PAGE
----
Article Text


Kawasaki disease in Australia, 1993–95
  1. Jennifer A Roylea,
  2. Katrina Williamsb,
  3. Elizabeth Elliottb,
  4. Gary Shollerc,
  5. Terry Noland,
  6. Roger Allene,
  7. David Isaacsa
  1. aRoyal Alexandra Hospital for Children, Westmead, Australia: Department of Immunology and Infectious Diseases, bAustralian Paediatric Surveillance Unit, cAdolph Basser Cardiac Institute, dClinical Epidemiology and Biostatistics Unit, eDepartment of General Paediatrics, Royal Children’s Hospital, Parkville, Australia
  1. Associate Professor David Isaacs, Department of Immunology and Infectious Diseases, Royal Alexandra Hospital, Westmead, NSW, 2145, Australia.


AIM To describe the epidemiology, management, and rate of cardiac sequelae of Kawasaki disease in Australia.

DESIGN Cases were notified to the Australian Paediatric Surveillance Unit, an active national surveillance scheme, from May 1993 to June 1995.

RESULTS 139 cases of Kawasaki disease were confirmed. In 1994, the annual incidence was 3.7/100 000 children < 5 years old. Sixteen children were not admitted to hospital. Coronary artery abnormalities were reported in 35 (25%) children. Two patients were diagnosed at postmortem examination. Sixty six per cent of patients were diagnosed within 10 days of onset and 81% of these received intravenous gammaglobulin within 10 days. Forty five of the notified children did not fulfil the study criteria because of streptococcal infection or insufficient clinical criteria. One child with streptococcal infection had coronary artery dilatation.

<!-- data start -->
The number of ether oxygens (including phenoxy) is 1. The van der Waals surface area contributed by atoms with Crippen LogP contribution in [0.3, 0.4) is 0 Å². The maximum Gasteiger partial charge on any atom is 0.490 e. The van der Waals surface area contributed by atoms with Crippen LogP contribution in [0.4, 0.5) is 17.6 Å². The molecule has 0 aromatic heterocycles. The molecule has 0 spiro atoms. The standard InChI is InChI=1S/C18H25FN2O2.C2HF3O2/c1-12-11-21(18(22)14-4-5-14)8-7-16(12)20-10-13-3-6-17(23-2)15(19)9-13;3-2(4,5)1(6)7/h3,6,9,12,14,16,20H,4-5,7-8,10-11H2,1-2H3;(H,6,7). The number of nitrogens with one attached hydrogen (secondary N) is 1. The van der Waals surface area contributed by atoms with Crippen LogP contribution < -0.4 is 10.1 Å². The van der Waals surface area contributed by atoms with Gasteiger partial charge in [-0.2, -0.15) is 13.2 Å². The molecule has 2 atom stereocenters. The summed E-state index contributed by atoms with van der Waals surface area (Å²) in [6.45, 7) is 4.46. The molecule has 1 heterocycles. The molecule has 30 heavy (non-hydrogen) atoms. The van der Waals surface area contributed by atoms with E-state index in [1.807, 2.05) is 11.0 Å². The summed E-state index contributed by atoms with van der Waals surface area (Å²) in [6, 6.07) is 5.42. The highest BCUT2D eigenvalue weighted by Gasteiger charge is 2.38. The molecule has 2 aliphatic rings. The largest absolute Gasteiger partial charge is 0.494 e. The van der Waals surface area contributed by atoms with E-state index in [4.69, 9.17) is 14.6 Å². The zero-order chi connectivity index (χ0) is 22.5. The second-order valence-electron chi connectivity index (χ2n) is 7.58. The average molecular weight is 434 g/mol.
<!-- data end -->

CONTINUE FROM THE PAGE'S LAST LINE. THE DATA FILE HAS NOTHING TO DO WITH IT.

CONCLUSION Diagnosis of Kawasaki disease was delayed beyond 10 days in one third of patients, and almost 20% of children who could have received gammaglobulin within 10 days did not. The distinction between Kawasaki disease, streptococcal infection, and other possible diagnoses is problematic in some children.

  • A substantial proportion of children with Kawasaki disease does not receive intravenous gammaglobulin within 10 days of symptom onset

  • Treatment should be given on clinical grounds regardless of the results of streptococcal throat cultures and serology

  • More research is needed to clarify the significance of the type, timing, and prognosis of the echocardiographic coronary artery abnormalities seen in Kawasaki disease

  • Until diagnostic tests are available for Kawasaki disease, the challenge is to encourage early diagnosis and management without promoting inappropiate use of treatments

  • Kawasaki disease
  • epidemiology
  • classification

Statistics from